Impact of Depression on Long-Term Outcome After Renal Transplantation: A Prospective Cohort Study.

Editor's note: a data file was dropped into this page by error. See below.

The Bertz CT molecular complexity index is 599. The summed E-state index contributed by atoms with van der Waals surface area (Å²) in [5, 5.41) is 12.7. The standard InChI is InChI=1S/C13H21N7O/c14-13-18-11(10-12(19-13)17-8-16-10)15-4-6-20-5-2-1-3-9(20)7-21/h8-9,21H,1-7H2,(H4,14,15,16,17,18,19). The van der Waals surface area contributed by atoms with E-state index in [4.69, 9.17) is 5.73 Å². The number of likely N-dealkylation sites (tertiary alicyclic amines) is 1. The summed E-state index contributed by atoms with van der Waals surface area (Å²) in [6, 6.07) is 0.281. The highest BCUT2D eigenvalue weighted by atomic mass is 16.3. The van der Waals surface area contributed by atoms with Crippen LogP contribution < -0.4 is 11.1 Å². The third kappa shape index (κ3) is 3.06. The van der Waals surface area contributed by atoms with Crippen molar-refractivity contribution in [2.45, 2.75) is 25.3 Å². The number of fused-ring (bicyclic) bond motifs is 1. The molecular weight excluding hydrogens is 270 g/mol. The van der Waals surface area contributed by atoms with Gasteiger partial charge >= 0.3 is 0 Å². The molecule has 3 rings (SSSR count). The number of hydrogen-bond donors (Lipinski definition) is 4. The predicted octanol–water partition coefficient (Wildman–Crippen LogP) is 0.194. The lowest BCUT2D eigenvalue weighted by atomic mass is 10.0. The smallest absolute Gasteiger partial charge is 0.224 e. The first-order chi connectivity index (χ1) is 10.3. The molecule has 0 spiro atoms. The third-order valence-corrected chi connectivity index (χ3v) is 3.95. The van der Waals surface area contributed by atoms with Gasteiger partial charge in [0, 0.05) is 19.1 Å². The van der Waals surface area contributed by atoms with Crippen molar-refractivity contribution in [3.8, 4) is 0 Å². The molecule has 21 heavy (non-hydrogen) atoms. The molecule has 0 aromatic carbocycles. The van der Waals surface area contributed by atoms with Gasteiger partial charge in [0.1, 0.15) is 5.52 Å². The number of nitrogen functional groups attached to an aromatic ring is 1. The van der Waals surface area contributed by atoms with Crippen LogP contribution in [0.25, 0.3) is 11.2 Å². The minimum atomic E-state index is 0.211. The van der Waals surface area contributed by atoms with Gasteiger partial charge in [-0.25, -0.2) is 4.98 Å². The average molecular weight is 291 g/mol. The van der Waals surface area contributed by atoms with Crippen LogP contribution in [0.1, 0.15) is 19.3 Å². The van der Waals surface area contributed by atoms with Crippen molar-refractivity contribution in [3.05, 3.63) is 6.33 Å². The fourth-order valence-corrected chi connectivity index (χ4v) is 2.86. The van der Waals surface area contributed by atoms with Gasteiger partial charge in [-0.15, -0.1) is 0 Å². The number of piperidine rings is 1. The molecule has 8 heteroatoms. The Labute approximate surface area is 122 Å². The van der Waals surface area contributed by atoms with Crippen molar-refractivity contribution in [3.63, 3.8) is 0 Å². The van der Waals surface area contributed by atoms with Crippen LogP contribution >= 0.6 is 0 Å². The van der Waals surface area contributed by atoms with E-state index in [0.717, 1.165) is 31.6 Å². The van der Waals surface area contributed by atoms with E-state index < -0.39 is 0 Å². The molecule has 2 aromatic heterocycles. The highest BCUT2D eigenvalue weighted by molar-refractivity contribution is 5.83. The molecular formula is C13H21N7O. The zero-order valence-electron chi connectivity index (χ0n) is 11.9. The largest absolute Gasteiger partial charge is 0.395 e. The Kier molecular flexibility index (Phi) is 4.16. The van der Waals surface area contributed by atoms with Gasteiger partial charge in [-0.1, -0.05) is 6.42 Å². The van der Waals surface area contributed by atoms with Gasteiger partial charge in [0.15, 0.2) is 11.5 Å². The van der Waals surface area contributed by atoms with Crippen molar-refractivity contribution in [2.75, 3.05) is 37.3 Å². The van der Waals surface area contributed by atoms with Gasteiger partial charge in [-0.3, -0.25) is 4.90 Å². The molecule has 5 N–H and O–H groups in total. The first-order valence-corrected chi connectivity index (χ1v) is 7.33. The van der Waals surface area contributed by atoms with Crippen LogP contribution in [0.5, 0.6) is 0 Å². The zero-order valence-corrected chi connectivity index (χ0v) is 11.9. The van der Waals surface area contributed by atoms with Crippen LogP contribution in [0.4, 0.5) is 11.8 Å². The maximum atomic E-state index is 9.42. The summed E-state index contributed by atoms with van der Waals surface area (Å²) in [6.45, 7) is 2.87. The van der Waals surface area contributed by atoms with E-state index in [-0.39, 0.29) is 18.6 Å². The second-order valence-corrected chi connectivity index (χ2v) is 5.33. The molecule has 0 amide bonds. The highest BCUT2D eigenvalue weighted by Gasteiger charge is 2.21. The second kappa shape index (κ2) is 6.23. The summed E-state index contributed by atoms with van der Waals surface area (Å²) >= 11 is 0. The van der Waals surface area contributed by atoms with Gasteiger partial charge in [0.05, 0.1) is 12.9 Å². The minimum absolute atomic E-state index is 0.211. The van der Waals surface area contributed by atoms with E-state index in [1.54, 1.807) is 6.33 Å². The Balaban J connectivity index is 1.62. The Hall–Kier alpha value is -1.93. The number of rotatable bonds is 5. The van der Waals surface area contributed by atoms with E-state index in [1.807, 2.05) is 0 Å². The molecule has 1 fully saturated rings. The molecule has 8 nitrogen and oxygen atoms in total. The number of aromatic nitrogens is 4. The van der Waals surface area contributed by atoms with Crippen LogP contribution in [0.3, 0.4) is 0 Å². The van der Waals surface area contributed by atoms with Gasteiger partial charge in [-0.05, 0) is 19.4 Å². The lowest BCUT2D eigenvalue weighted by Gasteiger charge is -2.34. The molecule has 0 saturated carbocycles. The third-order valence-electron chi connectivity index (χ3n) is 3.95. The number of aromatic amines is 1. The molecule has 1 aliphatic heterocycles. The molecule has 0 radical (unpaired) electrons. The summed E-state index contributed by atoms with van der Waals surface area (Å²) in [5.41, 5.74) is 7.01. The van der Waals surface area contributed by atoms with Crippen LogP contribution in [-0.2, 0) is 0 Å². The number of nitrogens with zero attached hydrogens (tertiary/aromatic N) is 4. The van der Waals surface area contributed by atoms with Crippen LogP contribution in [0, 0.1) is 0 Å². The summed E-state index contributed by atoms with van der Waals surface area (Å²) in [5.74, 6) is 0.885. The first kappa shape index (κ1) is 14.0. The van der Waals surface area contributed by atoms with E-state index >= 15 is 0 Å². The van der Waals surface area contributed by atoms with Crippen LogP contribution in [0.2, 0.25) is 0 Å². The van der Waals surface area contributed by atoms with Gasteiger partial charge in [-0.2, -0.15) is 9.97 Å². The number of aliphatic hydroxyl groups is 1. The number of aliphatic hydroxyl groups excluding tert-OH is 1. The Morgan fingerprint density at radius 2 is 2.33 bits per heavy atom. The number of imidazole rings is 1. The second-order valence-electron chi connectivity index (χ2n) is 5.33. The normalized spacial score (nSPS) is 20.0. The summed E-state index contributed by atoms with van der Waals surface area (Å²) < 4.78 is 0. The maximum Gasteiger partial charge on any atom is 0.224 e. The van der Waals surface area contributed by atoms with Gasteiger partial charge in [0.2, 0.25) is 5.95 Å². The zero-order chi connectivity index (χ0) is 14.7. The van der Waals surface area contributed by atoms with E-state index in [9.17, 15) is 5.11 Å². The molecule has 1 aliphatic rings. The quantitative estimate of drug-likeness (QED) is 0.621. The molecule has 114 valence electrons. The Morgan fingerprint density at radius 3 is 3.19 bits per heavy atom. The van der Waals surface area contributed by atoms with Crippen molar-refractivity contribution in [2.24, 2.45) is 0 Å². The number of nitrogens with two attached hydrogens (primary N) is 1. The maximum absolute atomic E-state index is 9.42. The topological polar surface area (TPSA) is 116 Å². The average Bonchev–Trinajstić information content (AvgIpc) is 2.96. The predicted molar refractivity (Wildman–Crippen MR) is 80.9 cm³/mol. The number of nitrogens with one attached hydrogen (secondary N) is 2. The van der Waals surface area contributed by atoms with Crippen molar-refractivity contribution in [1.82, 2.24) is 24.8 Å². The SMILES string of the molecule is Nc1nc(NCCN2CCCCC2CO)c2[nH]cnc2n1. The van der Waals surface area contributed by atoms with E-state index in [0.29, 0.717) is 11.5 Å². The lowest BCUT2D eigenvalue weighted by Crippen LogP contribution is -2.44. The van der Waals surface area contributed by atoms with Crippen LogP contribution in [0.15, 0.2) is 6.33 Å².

BACKGROUND: Renal transplantation is the treatment of choice for end stage renal disease. Although there is more depression in wait-listed versus transplant patients, depression persists after transplantation. We investigated the determinants of depression in renal transplantation recipients (RTRs) and the association with cardiovascular (CV) and all-cause-mortality and graft failure. METHODS: RTR were investigated between 2001 and 2003. Depression was assessed using the Depression Subscale of the Symptom Checklist (SCL-90). Mortality and graft failure were recorded until May 2009. RESULTS: A total of 527 RTR (age, 51±12 years; 55% men) were studied; 31% of the RTR were indicated with depression. Independent variables associated with depression were medically unfit for work, proteinuria, lower physical activity level, and longer dialysis duration. During follow-up for 7.0 (6.2-7.5) years, 114 RTR (59 CV) died. In Cox regression analyses, depression was strongly associated with increased risk for CV (HR=2.12 [1.27-3.53], P=0.004) and all-cause mortality (HR=1.96 [1.36-2.84], P<0.001). Adjustments for confounders did not materially change these associations. The association with graft failure (HR=1.77 [1.01-3.10]. P=0.047) disappeared after adjustment for kidney function (P=0.6). CONCLUSIONS: Although our study has several limitations, including the lack of pretransplant depression status, we identified medically unfit for work, proteinuria, lower physical activity level, and longer dialysis duration as independent variables associated with depression. We furthermore found that depression is associated with CV and all-cause mortality in RTR.